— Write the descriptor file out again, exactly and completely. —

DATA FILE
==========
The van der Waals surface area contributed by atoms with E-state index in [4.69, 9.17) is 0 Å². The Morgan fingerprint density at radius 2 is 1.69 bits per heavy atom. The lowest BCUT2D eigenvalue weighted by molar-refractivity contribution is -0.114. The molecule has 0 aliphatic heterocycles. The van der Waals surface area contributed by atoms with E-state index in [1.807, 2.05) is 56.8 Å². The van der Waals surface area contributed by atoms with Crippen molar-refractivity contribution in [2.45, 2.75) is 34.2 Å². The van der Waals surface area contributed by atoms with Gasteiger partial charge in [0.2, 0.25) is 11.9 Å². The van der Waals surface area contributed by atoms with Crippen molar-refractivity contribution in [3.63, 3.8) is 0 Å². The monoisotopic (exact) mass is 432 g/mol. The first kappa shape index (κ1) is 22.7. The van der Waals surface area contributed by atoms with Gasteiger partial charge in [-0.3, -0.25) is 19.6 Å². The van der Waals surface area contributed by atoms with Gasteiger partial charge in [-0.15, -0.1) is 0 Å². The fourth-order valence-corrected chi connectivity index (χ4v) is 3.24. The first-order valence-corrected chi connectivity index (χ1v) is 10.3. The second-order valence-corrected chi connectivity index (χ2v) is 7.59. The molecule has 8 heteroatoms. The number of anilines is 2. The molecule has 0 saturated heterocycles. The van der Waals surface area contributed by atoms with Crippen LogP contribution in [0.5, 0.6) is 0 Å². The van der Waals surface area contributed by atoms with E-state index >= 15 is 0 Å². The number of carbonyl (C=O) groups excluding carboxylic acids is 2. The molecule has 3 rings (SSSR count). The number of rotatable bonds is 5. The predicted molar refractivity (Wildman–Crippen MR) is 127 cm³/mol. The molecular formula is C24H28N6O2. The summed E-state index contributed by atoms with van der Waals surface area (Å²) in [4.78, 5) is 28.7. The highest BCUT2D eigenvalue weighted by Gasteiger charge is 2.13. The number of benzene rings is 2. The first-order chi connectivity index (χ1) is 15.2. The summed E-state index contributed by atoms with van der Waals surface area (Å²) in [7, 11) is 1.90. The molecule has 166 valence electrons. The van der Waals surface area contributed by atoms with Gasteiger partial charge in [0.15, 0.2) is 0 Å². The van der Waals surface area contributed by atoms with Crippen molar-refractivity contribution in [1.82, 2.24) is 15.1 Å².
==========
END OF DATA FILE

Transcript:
The van der Waals surface area contributed by atoms with E-state index in [4.69, 9.17) is 0 Å². The Morgan fingerprint density at radius 2 is 1.69 bits per heavy atom. The lowest BCUT2D eigenvalue weighted by molar-refractivity contribution is -0.114. The molecule has 0 aliphatic heterocycles. The van der Waals surface area contributed by atoms with E-state index in [1.807, 2.05) is 56.8 Å². The van der Waals surface area contributed by atoms with Crippen molar-refractivity contribution in [2.45, 2.75) is 34.2 Å². The van der Waals surface area contributed by atoms with Gasteiger partial charge in [0.2, 0.25) is 11.9 Å². The van der Waals surface area contributed by atoms with Crippen molar-refractivity contribution in [3.63, 3.8) is 0 Å². The monoisotopic (exact) mass is 432 g/mol. The first kappa shape index (κ1) is 22.7. The van der Waals surface area contributed by atoms with Gasteiger partial charge in [-0.3, -0.25) is 19.6 Å². The van der Waals surface area contributed by atoms with Gasteiger partial charge in [-0.15, -0.1) is 0 Å². The fourth-order valence-corrected chi connectivity index (χ4v) is 3.24. The first-order valence-corrected chi connectivity index (χ1v) is 10.3. The second-order valence-corrected chi connectivity index (χ2v) is 7.59. The molecule has 8 heteroatoms. The number of anilines is 2. The molecule has 0 saturated heterocycles. The van der Waals surface area contributed by atoms with Crippen LogP contribution in [0.5, 0.6) is 0 Å². The van der Waals surface area contributed by atoms with E-state index >= 15 is 0 Å². The number of carbonyl (C=O) groups excluding carboxylic acids is 2. The molecule has 3 rings (SSSR count). The number of rotatable bonds is 5. The predicted molar refractivity (Wildman–Crippen MR) is 127 cm³/mol. The molecular formula is C24H28N6O2. The summed E-state index contributed by atoms with van der Waals surface area (Å²) in [4.78, 5) is 28.7. The highest BCUT2D eigenvalue weighted by Gasteiger charge is 2.13. The number of benzene rings is 2. The first-order chi connectivity index (χ1) is 15.2. The summed E-state index contributed by atoms with van der Waals surface area (Å²) in [7, 11) is 1.90. The molecule has 166 valence electrons. The van der Waals surface area contributed by atoms with Gasteiger partial charge in [0.15, 0.2) is 0 Å². The van der Waals surface area contributed by atoms with Crippen molar-refractivity contribution in [1.82, 2.24) is 15.1 Å².